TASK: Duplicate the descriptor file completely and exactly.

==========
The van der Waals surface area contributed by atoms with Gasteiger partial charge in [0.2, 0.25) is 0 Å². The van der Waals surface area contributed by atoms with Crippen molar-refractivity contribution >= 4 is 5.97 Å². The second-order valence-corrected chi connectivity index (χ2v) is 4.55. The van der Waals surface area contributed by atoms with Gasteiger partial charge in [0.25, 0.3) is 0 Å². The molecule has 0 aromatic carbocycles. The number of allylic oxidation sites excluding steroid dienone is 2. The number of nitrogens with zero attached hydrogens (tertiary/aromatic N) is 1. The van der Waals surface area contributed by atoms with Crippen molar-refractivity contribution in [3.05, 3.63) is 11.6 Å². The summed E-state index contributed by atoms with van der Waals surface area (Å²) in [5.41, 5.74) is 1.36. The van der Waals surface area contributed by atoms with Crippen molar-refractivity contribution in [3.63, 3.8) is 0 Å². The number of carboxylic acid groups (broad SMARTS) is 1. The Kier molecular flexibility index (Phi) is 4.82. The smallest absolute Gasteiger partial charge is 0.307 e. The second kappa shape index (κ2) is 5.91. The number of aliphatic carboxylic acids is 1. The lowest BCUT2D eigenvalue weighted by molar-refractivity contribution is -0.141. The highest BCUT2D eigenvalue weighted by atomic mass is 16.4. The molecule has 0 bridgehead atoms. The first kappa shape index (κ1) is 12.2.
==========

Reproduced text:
The van der Waals surface area contributed by atoms with Gasteiger partial charge in [0.2, 0.25) is 0 Å². The van der Waals surface area contributed by atoms with Crippen molar-refractivity contribution >= 4 is 5.97 Å². The second-order valence-corrected chi connectivity index (χ2v) is 4.55. The van der Waals surface area contributed by atoms with Gasteiger partial charge in [0.25, 0.3) is 0 Å². The molecule has 0 aromatic carbocycles. The number of allylic oxidation sites excluding steroid dienone is 2. The number of nitrogens with zero attached hydrogens (tertiary/aromatic N) is 1. The van der Waals surface area contributed by atoms with Crippen molar-refractivity contribution in [3.05, 3.63) is 11.6 Å². The summed E-state index contributed by atoms with van der Waals surface area (Å²) in [5.41, 5.74) is 1.36. The van der Waals surface area contributed by atoms with Crippen molar-refractivity contribution in [3.63, 3.8) is 0 Å². The number of carboxylic acid groups (broad SMARTS) is 1. The Kier molecular flexibility index (Phi) is 4.82. The smallest absolute Gasteiger partial charge is 0.307 e. The second kappa shape index (κ2) is 5.91. The number of aliphatic carboxylic acids is 1. The lowest BCUT2D eigenvalue weighted by molar-refractivity contribution is -0.141. The highest BCUT2D eigenvalue weighted by atomic mass is 16.4. The molecule has 0 bridgehead atoms. The first kappa shape index (κ1) is 12.2.